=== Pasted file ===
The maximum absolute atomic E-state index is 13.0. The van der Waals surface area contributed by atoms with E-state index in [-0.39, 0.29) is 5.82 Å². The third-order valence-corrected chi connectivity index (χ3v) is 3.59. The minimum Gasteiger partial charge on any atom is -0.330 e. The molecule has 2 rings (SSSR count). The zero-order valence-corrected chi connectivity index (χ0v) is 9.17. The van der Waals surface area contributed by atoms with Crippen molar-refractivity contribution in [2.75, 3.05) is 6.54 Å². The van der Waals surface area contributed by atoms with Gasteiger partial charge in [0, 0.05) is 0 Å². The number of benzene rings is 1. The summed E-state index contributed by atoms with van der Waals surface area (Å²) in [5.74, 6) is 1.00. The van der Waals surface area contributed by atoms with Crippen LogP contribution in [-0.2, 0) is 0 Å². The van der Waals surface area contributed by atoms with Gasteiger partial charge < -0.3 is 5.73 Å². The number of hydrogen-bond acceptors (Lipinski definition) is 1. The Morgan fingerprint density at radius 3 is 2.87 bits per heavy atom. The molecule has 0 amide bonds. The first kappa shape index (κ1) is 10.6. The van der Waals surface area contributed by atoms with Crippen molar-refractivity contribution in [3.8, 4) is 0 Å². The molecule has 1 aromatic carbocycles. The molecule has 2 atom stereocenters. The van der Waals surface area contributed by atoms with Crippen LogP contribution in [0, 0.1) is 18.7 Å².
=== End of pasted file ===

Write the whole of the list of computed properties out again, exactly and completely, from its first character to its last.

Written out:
The maximum absolute atomic E-state index is 13.0. The van der Waals surface area contributed by atoms with E-state index in [-0.39, 0.29) is 5.82 Å². The third-order valence-corrected chi connectivity index (χ3v) is 3.59. The minimum Gasteiger partial charge on any atom is -0.330 e. The molecule has 2 rings (SSSR count). The zero-order valence-corrected chi connectivity index (χ0v) is 9.17. The van der Waals surface area contributed by atoms with Crippen molar-refractivity contribution in [2.75, 3.05) is 6.54 Å². The van der Waals surface area contributed by atoms with Gasteiger partial charge in [0, 0.05) is 0 Å². The number of benzene rings is 1. The summed E-state index contributed by atoms with van der Waals surface area (Å²) in [5.74, 6) is 1.00. The van der Waals surface area contributed by atoms with Crippen LogP contribution in [-0.2, 0) is 0 Å². The van der Waals surface area contributed by atoms with Gasteiger partial charge < -0.3 is 5.73 Å². The number of hydrogen-bond acceptors (Lipinski definition) is 1. The Morgan fingerprint density at radius 3 is 2.87 bits per heavy atom. The molecule has 0 amide bonds. The first kappa shape index (κ1) is 10.6. The van der Waals surface area contributed by atoms with Crippen molar-refractivity contribution in [3.8, 4) is 0 Å². The molecule has 1 aromatic carbocycles. The molecule has 2 atom stereocenters. The van der Waals surface area contributed by atoms with Crippen LogP contribution in [0, 0.1) is 18.7 Å².